Be True to Your Brand
As a marketeer at heart, I spend a lot of time on positioning. Every product and every service has some sort of market positioning. Companies try to define it for themselves, but it ends up being a combination of your own marketing efforts and the response of the marketplace. You can keep telling the world that you have a premium product, but if the customers' experience doesn't match that, your image in the market will be tarnished.
I was fascinated to read Fred Wilson's American Express Blues a few days ago. You should go there and read it, including the comments. Fred has a lot of active commenters on his site, which makes an incredible conversation.
Fred describes his experience with Amex. He, his various funds, and his family have Amex cards. He's been a 'Member' for 26 years and never had a late payment. However, one of the funds (Flatiron) paid an Amex bill late. And, Amex shut off ALL of his cards without notifying him. Here's my favorite part:
When I called American Express to figure out what was wrong with my cards in the middle of the Flatiron situation, I was told it was their policy to shut down all accounts if there was a late payment on an account. I asked if my 26 year perfect credit with them was material to the situation and I was told it was not. I hung up on them.
The comments on Fred's blog include person after person who has had a similar experience. After being a good customer for a long time, something happens (which may be the customer's fault), and the response from Amex seemed very drastic. For a company that tried to position themselves as an elite brand, they aren't treating their customers like the 'Members' they purport them to be.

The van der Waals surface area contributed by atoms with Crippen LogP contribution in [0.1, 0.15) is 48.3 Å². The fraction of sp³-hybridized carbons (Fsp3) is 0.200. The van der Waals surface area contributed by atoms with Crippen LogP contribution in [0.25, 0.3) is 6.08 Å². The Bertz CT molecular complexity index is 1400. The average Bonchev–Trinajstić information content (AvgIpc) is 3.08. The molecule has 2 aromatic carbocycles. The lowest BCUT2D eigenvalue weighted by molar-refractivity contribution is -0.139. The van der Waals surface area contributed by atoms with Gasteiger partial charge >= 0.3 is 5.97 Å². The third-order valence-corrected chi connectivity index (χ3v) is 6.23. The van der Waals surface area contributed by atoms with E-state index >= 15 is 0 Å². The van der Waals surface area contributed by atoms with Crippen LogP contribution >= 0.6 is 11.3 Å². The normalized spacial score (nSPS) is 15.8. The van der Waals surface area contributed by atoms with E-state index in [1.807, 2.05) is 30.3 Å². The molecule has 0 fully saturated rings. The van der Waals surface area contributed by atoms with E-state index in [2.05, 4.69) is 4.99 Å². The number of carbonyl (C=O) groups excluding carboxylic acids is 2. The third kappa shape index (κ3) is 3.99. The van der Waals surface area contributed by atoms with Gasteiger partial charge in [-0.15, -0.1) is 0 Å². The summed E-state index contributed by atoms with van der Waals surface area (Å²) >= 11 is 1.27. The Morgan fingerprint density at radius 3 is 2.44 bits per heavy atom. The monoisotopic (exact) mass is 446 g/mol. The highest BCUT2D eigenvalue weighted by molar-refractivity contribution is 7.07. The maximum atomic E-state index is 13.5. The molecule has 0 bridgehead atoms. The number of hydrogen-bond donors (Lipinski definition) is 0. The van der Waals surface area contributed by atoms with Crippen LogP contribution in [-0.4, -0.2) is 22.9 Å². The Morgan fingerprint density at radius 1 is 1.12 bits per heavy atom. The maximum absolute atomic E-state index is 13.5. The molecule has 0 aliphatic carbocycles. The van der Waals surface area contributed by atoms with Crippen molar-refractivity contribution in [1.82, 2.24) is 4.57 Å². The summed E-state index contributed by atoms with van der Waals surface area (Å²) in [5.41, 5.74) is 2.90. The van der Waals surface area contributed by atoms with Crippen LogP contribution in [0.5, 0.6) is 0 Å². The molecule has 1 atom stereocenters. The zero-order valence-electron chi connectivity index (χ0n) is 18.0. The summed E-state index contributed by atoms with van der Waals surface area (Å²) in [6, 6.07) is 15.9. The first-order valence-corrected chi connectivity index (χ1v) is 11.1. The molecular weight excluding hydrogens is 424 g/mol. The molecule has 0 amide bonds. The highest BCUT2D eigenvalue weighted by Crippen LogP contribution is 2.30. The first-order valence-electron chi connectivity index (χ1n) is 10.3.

Nothing bothers a customer more than being betrayed by a brand that they bought into. If you are a customer of a premium brand, you want to be treated like a premium customer. You aren't surprised when the low-end retailer has poor service. You shop there for the lowest price. But, if you go to Nordstrom's, you expect fantastic service (and, since Nordstrom is successful, you almost always get it).
I've been betrayed by some brands over the years. I tend to hold very long grudges against these companies. The stories are so out of date that they aren't worth retelling here. And, some of these brands have gone out of business (no surprise). But, I won't do business with my own 'hate list' of brands in the future.
I decided to write this today after hearing a show on NPR yesterday about the future of the Republican Party. The story there was the same from the Republicans on the show. They had lost their way and gone against the fiscal bedrock of their party. Since they weren't true to their brand, their voters aren't true to them. I think that fiscal conservatism can and should be a strong force in the country. But, between not sticking to that and expanding their message beyond it, they alienated a lot of old-time Republicans and failed to attract a lot of new ones. They need to rebuild their brand, which should be interesting to watch.
For every entrepreneur starting a company, be sure that you can deliver on the implied promises that your brand is making to your customers. If you do so, your customers will be loyal. If you betray them, you are dead.